by ERICA LAMBERG
It can open your eyes to different keywords you could be using, formatting styles, or make you realize you have a lot of extra content.
If your pal or co-worker is looking for some help revising or updating their resume, the benefits could be more than just helping them polish their resume. By getting your creative juices flowing, your proofreading skills sharpened and getting your head back in a job-circuit mentality, you may become inspired to re-craft or update your own resume.
Here, experts share why it’s not only nice to help a friend but why it may help boost your own resume success.
You remember your own accolades
When helping a friend build and improve their resume, you may be inspired to improve your own resume.
“It always inspires me to improve my own resume because it makes me think of experiences I had not highlighted in the past, and it helps me remember programming or events I had not considered putting in my resume but are absolutely beneficial,” says Jen Fry, a resume expert.
You can reframe your own experiences
If you’ve worked in a particular sector for a long time, your resume may have tunnel vision.
“By reviewing a friend’s resume, particularly a friend who works in a different field, you can see how other people prioritize and talk about their skills,” says career coach Meg Duffy.
Your resume can get a structure re-boot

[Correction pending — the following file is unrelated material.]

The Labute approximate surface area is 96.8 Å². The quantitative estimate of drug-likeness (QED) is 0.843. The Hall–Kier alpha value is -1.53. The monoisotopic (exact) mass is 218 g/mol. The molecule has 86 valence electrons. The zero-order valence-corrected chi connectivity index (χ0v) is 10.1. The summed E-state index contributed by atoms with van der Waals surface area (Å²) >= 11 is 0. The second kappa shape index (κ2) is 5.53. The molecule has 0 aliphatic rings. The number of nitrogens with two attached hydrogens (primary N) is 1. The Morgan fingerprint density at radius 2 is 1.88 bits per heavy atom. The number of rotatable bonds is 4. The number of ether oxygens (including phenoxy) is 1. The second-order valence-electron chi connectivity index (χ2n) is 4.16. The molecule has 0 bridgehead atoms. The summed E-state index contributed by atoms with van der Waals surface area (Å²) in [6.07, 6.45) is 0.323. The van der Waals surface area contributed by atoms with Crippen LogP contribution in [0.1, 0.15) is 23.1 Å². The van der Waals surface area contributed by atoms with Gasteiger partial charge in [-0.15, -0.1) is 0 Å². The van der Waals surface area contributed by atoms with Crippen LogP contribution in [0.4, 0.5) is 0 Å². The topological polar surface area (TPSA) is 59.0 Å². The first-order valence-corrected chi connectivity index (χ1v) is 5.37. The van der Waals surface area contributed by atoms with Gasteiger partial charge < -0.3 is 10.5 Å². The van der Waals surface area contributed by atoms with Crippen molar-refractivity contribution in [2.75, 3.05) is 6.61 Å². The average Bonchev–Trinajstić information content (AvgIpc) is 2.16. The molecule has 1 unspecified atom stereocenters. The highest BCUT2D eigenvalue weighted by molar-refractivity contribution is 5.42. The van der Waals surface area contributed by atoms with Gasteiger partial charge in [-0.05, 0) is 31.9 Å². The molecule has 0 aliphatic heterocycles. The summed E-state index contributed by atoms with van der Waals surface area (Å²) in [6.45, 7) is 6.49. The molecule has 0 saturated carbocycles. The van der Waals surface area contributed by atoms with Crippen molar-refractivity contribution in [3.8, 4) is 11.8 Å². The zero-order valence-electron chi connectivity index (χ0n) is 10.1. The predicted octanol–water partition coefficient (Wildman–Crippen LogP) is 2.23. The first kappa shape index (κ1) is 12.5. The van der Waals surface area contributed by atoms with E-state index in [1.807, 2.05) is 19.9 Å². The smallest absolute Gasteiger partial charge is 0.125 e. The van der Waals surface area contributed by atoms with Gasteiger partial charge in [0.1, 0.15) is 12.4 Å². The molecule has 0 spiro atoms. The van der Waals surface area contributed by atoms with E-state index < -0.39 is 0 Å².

Helping friends in their job search is always a great way to develop your job-seeking skills since you can get their perspective and see how they go about it, while also engaging in discussions when you provide them with advice, says Valerie Streif, with Pramp, a mock interview platform for job seeking developers, software engineers, data scientists, and product managers . When you see how someone else formats and structures their resume, you can get an idea of how to improve your own.
“It can open your eyes to different keywords you could be using, formatting styles, or make you realize you have a lot of extra content on your resume that doesn’t need to be there,” says Streif.
Your benefits can go beyond a resume
Through brainstorming resumes with a friend, it can spawn peer-to-peer interview practice which is also an excellent way to boost skills, says Streif.
“Because working with another person is going to give you a chance to see their strengths and weaknesses, and their feedback on your performance gives you an idea what you need to work on before your real interview interaction,” Streif continues. “Sometimes, we don’t realize the little body language signals we give off to the interviewer, so having a chance to ‘check this’ is valuable.”